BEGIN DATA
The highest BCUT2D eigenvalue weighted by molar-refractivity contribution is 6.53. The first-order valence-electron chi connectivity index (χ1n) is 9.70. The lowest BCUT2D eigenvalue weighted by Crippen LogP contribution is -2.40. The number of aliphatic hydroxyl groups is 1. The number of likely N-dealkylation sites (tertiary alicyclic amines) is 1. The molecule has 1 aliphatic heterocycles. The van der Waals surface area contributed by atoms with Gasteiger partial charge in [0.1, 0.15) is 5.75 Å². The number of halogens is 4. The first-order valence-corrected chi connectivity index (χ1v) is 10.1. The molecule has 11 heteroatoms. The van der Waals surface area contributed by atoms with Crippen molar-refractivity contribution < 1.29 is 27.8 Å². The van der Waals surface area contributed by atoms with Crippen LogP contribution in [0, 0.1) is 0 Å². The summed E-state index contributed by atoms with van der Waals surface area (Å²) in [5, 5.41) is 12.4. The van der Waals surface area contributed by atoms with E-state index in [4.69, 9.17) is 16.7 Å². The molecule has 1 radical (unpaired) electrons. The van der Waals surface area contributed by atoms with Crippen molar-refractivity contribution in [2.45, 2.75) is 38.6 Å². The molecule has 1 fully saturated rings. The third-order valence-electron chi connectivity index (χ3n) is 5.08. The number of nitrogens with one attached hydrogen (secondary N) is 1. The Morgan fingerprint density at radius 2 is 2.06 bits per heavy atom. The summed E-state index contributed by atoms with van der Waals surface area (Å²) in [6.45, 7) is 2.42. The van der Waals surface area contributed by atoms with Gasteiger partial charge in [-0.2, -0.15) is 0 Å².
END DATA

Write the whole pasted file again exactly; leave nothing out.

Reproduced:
The highest BCUT2D eigenvalue weighted by molar-refractivity contribution is 6.53. The first-order valence-electron chi connectivity index (χ1n) is 9.70. The lowest BCUT2D eigenvalue weighted by Crippen LogP contribution is -2.40. The number of aliphatic hydroxyl groups is 1. The number of likely N-dealkylation sites (tertiary alicyclic amines) is 1. The molecule has 1 aliphatic heterocycles. The van der Waals surface area contributed by atoms with Gasteiger partial charge in [0.1, 0.15) is 5.75 Å². The number of halogens is 4. The first-order valence-corrected chi connectivity index (χ1v) is 10.1. The molecule has 11 heteroatoms. The van der Waals surface area contributed by atoms with Crippen molar-refractivity contribution < 1.29 is 27.8 Å². The van der Waals surface area contributed by atoms with Crippen LogP contribution in [0, 0.1) is 0 Å². The summed E-state index contributed by atoms with van der Waals surface area (Å²) in [5, 5.41) is 12.4. The van der Waals surface area contributed by atoms with E-state index in [4.69, 9.17) is 16.7 Å². The molecule has 1 radical (unpaired) electrons. The van der Waals surface area contributed by atoms with Crippen molar-refractivity contribution in [2.45, 2.75) is 38.6 Å². The molecule has 1 fully saturated rings. The third-order valence-electron chi connectivity index (χ3n) is 5.08. The number of nitrogens with one attached hydrogen (secondary N) is 1. The Morgan fingerprint density at radius 2 is 2.06 bits per heavy atom. The summed E-state index contributed by atoms with van der Waals surface area (Å²) in [6.45, 7) is 2.42. The van der Waals surface area contributed by atoms with Gasteiger partial charge in [-0.2, -0.15) is 0 Å².